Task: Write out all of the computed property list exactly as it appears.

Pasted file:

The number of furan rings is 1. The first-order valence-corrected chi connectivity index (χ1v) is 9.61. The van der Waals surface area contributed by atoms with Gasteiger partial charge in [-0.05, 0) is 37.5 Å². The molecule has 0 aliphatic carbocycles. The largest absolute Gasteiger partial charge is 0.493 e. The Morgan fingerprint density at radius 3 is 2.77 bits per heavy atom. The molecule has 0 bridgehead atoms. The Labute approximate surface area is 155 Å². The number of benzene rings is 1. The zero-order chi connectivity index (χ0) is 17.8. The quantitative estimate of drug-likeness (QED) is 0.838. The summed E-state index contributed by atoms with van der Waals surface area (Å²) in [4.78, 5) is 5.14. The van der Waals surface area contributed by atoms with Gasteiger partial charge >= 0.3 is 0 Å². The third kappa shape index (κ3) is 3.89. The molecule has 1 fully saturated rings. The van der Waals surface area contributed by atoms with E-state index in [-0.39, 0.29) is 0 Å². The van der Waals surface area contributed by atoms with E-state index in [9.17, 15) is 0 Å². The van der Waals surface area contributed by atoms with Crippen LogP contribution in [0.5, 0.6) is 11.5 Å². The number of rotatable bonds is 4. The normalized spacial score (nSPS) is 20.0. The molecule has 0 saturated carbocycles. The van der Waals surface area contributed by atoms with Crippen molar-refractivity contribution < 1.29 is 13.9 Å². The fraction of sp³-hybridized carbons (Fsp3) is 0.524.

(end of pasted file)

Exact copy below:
The number of furan rings is 1. The first-order valence-corrected chi connectivity index (χ1v) is 9.61. The van der Waals surface area contributed by atoms with Gasteiger partial charge in [-0.05, 0) is 37.5 Å². The molecule has 0 aliphatic carbocycles. The largest absolute Gasteiger partial charge is 0.493 e. The Morgan fingerprint density at radius 3 is 2.77 bits per heavy atom. The molecule has 0 bridgehead atoms. The Labute approximate surface area is 155 Å². The number of benzene rings is 1. The zero-order chi connectivity index (χ0) is 17.8. The quantitative estimate of drug-likeness (QED) is 0.838. The summed E-state index contributed by atoms with van der Waals surface area (Å²) in [4.78, 5) is 5.14. The van der Waals surface area contributed by atoms with Gasteiger partial charge >= 0.3 is 0 Å². The third kappa shape index (κ3) is 3.89. The molecule has 1 fully saturated rings. The van der Waals surface area contributed by atoms with E-state index in [-0.39, 0.29) is 0 Å². The van der Waals surface area contributed by atoms with E-state index in [9.17, 15) is 0 Å². The van der Waals surface area contributed by atoms with Crippen LogP contribution in [0.5, 0.6) is 11.5 Å². The number of rotatable bonds is 4. The normalized spacial score (nSPS) is 20.0. The molecule has 0 saturated carbocycles. The van der Waals surface area contributed by atoms with Crippen molar-refractivity contribution < 1.29 is 13.9 Å². The fraction of sp³-hybridized carbons (Fsp3) is 0.524.